Over and over we’ve rebutted Big Ethanol’s E15 arguments – underlying the special interest’s work to prop up the flawed Renewable Fuel Standard’s mandates for ever-increasing ethanol use. A number of them are repeated to support the Chicago proposal: E15 is cleaner and cheaper than the E10 gasoline that’s the staple of the U.S. fuel supply. It’s acceptable for use in U.S. vehicles and is actually better for them than E10. E15, they claim, is about promoting consumer choice.
Posted July 18, 2014
Check out our new cartoon, which pokes fun at what actually is pretty big drawback with E85, the fuel containing up to 85 percent ethanol that some think is key to salvaging the flawed Renewable Fuel Standard (RFS).
Sure, it’s a cartoon. But it helps illustrate a real dilemma with E85 – its significant fuel economy disadvantage compared to the E10 fuel that’s the staple of the U.S. fuel supply.
Basically, because ethanol is less energy-dense than gasoline, fuel that’s up to 85 percent ethanol gets fewer miles per gallon than fuel that’s only 10 percent ethanol. Here’s a sample search from the Energy Department’s fuel economy comparison tool, which shows this in specific vehicle types – fewer mpg with E85, higher average annual fuel costs.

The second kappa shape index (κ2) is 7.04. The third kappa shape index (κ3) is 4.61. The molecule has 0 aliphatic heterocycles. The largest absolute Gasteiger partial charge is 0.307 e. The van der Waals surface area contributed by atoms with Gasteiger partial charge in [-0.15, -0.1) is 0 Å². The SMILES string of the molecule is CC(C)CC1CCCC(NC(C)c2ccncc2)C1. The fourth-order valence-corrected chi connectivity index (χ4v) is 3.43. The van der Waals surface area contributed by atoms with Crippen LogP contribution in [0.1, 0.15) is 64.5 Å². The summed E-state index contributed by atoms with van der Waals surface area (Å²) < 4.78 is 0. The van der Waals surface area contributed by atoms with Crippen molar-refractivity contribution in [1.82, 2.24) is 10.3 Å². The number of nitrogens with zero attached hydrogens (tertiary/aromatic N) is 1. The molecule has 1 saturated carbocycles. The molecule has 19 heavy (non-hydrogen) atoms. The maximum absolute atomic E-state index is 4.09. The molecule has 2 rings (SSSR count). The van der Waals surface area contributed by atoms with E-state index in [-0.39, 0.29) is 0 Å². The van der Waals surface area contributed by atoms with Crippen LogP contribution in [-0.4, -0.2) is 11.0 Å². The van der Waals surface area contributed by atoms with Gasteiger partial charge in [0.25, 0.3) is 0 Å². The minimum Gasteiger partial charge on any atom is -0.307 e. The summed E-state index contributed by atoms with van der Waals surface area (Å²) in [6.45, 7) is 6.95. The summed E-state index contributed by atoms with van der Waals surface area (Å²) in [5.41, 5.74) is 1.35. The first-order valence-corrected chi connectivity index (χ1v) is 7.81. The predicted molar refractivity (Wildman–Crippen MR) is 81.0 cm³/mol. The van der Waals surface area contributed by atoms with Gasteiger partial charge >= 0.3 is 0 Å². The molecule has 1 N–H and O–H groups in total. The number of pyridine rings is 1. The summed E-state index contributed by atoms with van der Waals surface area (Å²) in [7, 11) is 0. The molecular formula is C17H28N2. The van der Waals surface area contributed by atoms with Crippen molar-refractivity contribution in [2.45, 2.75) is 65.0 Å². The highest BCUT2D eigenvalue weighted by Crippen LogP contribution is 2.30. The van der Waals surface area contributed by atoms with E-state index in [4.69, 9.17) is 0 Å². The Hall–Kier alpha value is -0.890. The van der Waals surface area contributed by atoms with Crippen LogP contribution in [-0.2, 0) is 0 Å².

Posted June 27, 2014
Count the nonpartisan Congressional Budget Office (CBO) among those cautioning that rising ethanol mandates in the Renewable Fuel Standard (RFS) could negatively impact consumers. In a new analysis, CBO says RFS ethanol requirements by 2017 could cause an increase of 13 cents to 26 cents per gallon in the price of E10 gasoline, the most common vehicular fuel used in the U.S., a rise of 4 percent to 9 percent, and an increase of 30 cents to 51 cents per gallon in the price of petroleum-based diesel, or 9 percent to 14 percent.